Document Type

Article

Language

eng

Format of Original

6 p.

Publication Date

3-2013

Publisher

American Psychological Association

Source Publication

Psychological Assessment

Source ISSN

1040-3590

Original Item ID

doi: 10.1037/a0030436; PubMed Cental: PMCID 3727272

Abstract

The cultural equivalence of psychological outcome measures remains a major area of investigation. The current study sought to test the factor structure and factorial invariance of the Brief Symptom Inventory-18 (BSI-18) with a sample of adult individuals of Mexican descent (N = 923) across nativity status (U.S.- vs. foreign-born), language format (English vs. Spanish), and gender. The results show that 1-factor and 3-factor measurement models provided a good fit to the data; however, a single-factor model was deemed more appropriate and parsimonious. Tests of measurement invariance and invariance of factor variances (i.e., structural invariance) indicated at least partial measurement invariance across gender, nativity status, and language format. These findings suggest that the BSI-18 operates in a similar fashion among adults of Mexican descent regardless of nativity status, language format of the survey, and gender. Clinical and practical implications for use of the BSI-18 with Latino populations are discussed.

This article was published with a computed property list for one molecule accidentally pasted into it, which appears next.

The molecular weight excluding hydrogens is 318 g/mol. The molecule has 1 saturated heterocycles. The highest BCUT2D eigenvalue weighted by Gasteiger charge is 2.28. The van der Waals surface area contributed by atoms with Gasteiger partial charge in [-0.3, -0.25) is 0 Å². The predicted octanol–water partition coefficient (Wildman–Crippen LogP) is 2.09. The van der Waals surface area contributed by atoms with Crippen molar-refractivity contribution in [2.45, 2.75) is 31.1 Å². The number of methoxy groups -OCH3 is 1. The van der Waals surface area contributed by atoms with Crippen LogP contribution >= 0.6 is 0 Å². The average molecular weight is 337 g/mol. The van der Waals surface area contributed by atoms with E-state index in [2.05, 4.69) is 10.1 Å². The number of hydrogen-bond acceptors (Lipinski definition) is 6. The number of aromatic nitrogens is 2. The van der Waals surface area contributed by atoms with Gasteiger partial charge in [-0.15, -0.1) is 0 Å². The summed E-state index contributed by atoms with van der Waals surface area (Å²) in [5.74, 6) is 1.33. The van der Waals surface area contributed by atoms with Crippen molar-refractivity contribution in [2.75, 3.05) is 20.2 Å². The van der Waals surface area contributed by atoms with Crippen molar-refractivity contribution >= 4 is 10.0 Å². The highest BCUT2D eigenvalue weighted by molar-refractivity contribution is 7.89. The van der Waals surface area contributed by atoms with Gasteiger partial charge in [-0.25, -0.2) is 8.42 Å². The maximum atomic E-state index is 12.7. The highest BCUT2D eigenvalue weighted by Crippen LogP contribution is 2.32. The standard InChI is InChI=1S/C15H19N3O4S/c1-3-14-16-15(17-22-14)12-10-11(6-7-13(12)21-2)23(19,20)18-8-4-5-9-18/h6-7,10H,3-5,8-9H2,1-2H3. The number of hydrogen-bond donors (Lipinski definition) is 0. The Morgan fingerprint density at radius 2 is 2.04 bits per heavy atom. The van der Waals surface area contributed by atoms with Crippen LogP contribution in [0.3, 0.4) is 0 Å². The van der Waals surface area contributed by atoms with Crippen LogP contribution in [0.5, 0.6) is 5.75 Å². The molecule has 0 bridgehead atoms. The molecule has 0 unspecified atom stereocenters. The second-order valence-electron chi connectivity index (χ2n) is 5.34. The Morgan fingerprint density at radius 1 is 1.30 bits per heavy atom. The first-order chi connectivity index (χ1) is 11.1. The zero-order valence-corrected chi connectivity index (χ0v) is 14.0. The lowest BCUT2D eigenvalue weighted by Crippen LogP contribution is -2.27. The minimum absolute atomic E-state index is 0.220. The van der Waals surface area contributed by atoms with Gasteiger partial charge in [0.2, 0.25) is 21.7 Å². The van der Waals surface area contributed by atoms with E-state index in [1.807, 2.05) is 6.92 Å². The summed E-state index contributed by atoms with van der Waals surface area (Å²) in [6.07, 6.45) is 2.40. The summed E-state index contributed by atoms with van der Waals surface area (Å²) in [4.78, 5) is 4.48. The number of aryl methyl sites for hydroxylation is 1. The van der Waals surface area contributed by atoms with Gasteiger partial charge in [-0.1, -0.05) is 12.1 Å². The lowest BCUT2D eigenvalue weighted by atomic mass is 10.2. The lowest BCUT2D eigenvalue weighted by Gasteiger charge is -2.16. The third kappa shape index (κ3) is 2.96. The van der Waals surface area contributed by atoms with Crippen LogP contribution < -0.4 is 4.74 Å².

Comments

Accepted version. Psychological Assessment, Vol. 25, No. 1 (March 2013): 300-305. DOI. © American Psychological Association 2013. Used with permission.

This article may not exactly replicate the final version published in the APA journal. It is not the copy of record.

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